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I Am Kloot Let It All In Review

Album. Released 2013.  

BBC Review

A consistently intriguing album which may prove more enduring than its predecessor.

Jeanette Leech 2013

“The future keeps coming,” warns I Am Kloot’s frontman, John Bramwell, twice over the course of I Am Kloot’s sixth studio album Let It All In. On Hold Back the Night, he spits it: you must fear and fight the future, he seems to tell us; you must grasp whatever crumbs you can from the present. Yet, on These Days Are Mine, he offers us a rare optimism. Look forward to what’s to come. The days will be better, full of life, so don’t you worry.

What is the future for I Am Kloot? As the band enters its 14th year, their bitter poetry seems destined to always remain a sideshow attraction. Even with the Elbow connection (Guy Garvey and Craig Potter produce this album, as they have prior efforts), even with their 2010 Mercury nomination for Sky at Night, I Am Kloot’s ascent has been glacial.

A possible explanation for the band’s cult constancy without a mainstream breakthrough is that they simply enjoy obstinacy. In this spirit, Let It All In feels like a snub to those who might have picked up on the band from the lush Sky at Night. I Am Kloot have replaced that album’s rich texture with a careworn poignancy. It recalls their earlier, coarser albums.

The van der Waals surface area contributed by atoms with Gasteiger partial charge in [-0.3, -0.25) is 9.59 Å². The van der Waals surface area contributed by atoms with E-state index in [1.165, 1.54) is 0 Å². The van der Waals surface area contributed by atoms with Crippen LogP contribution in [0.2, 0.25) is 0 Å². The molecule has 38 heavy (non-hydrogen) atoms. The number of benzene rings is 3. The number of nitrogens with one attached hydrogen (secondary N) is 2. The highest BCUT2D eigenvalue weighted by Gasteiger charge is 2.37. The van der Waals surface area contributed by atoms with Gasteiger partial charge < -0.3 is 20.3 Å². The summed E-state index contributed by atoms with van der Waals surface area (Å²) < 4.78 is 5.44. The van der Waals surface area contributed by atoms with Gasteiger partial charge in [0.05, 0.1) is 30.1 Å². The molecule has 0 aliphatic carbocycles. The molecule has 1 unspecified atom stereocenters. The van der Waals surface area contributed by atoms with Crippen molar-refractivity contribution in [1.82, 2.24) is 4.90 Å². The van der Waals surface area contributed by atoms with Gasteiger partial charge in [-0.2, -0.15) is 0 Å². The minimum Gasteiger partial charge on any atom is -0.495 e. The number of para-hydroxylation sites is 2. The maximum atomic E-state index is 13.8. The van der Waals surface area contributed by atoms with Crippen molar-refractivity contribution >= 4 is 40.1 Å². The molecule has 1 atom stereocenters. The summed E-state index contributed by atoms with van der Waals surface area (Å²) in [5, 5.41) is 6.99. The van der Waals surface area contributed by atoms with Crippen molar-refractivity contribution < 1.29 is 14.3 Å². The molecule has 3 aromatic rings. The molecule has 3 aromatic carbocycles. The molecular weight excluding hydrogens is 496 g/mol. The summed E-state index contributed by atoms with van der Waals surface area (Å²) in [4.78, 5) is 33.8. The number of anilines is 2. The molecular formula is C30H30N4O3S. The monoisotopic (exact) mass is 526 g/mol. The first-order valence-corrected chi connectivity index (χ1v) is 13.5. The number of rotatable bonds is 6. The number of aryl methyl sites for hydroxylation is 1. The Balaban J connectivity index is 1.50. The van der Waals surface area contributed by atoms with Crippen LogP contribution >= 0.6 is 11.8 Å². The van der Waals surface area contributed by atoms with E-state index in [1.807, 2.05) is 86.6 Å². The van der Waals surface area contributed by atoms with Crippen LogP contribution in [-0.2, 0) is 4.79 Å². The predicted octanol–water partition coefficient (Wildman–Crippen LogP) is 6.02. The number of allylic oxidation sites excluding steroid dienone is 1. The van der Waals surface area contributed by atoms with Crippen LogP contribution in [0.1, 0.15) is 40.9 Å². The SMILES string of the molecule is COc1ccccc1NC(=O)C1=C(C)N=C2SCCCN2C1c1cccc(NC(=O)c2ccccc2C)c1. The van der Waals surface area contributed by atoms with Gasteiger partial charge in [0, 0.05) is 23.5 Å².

It’s not that the melodies on Let It All In are sour. Indeed, Some Better Day has the parping horns of a Sunday afternoon concert in the local park, and Masquerade somehow combines Manchester jangle with flamenco flourish. Sometimes the sound is huge: the axe interlude in Bullets and the string-laden grandeur of Hold Back the Night are genuine arms-aloft moments. Yet, even at at most epic turns, there’s a real abrasiveness to this. Lyrical spears and vocal splinters constantly snag the ears.

The net result is a baleful, almost bluesy collection of songs that’s certainly harder to love than Sky at Night. But it’s a consistently intriguing album and, in the long run, may even prove more enduring than its predecessor. At the very least, it’s another strong contribution to an uncompromising back catalogue.

The future is unlikely to be Kloot. But lurking in the shadows of the present suits them well.

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